The Canvey Island Monster is an unidentified marine species whose carcass washed up on Canvey Island, Essex County, England, in the 1950s.
Locals found two carcasses believed to be of the same species lying along the island’s shoreline.
The first carcass washed up on the beach in November 1953, while the second appeared in August 1954.
The first Canvey Island Monster carcass washed up on the shore in an advanced stage of decomposition. Thus it was difficult to identify its physical features and determine what type of sea creature it was.
The Canvey Island Monster had gills
However, descriptions of the creature in the popular media indicated it was a marine species about 2.5 feet long. Eyewitness accounts described it as having thick reddish-brown or pinkish skin, large bulging eyes, and structures resembling gills on the sides of its body.
It had a wide, gaping mouth and a dorsoventrally flattened body (flattened on the upper and lower surfaces like a pancake).
The creature also had a roughly round shape, two fins on either side of the body, and a tail fin.
It had a row of small but sharp and spiky teeth.
Some said the Canvey Island Monster was a ‘humanoid’ creature
Locals shared fanciful descriptions of the strange-looking creature:
Some said it appeared to have hooved hind legs and feet with five digits and claws. The feet were horse-shoe shaped and had arches described as concave.
Others speculated it was a humanoid creature and that the structure of its feet suggested it was bipedal (walked on two legs). But strangely, it had no forelimbs.
The rumors about a humanoid sea monster that walked on its hind legs but had no arms spread despite local media reports that attempted to clarify that the leg-like structures were fins (Anna Willis, Essex Live News, Dec. 2022).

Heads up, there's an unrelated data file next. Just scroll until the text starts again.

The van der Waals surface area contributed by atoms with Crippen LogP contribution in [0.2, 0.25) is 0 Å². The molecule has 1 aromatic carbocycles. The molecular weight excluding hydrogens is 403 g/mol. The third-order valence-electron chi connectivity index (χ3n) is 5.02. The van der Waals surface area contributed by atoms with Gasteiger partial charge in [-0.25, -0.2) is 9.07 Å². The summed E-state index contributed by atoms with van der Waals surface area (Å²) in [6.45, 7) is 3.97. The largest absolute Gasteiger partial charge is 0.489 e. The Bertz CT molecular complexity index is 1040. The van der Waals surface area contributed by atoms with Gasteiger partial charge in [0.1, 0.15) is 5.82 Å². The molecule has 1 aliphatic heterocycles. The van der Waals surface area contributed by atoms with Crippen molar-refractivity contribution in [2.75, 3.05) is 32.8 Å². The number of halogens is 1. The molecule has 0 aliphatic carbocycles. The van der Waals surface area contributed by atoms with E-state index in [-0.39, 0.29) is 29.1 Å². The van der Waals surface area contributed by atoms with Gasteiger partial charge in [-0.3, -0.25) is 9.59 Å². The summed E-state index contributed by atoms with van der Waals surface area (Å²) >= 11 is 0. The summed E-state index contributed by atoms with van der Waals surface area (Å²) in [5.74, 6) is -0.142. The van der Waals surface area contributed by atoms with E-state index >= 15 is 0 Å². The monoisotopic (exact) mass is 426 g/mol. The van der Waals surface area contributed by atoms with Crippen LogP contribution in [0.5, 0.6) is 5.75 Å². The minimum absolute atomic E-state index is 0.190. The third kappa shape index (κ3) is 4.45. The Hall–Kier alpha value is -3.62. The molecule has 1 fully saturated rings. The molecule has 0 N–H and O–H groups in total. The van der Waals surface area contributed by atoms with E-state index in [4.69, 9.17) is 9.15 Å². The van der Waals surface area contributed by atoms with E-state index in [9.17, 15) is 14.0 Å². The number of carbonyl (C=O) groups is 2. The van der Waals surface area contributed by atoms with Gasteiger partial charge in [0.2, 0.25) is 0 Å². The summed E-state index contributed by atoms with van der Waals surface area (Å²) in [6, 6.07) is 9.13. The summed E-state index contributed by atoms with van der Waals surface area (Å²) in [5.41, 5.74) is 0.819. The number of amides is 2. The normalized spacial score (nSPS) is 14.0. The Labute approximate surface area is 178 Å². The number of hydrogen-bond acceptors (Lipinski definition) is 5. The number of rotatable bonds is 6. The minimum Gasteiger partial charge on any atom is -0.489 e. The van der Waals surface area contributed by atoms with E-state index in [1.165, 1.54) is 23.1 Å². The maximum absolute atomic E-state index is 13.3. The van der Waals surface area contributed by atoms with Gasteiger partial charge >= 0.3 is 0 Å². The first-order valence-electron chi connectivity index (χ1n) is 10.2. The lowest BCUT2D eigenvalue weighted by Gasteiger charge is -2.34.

In December 2022, Colin Day told Essex Live that he was a young resident of Canvey Island in the 1950s. He said he touched the creature’s skin and body.
According to Colin, the flesh felt like “wobbly” human flesh with cellulite and had an “orange peel texture.” He recalled that he thought the carcass looked human. He later told his friends that he had seen a mermaid.
According to Essex Live, the local authorities removed the first carcass from the beach and had it cremated.
Another Canvey Island Monster washed up in 1954
However, in August 1954, a similar carcass washed up on the shore of Canvey Island. It was larger than the first and in better condition.
Reverend Joseph D. Overs described the sea creature as about 4 feet long and weighing about 11 kg (25 lbs).
It had large staring eyes and a large mouth. The mouth had a row of small, sharp-looking spikey teeth. It also had nostril-like structures, according to some media descriptions.
Once again, rumors spread that the creature had humanoid features. People speculated it was not a known marine species but an unknown sea monster or cryptid.
Some even suggested it was an alien species that perished after its space capsule crashed into the ocean.
Sightings and Tales
The two carcasses that washed up on the Canvey Island shoreline in 1953 and 1954 were the only specimens of the alleged sea monster ever found.
Many residents saw the carcasses shortly after they appeared on the beach and gave accounts to the local media.
Canvey Island resident Colin Day was a 9-year-old when the alleged monsters washed up on the island’s shoreline.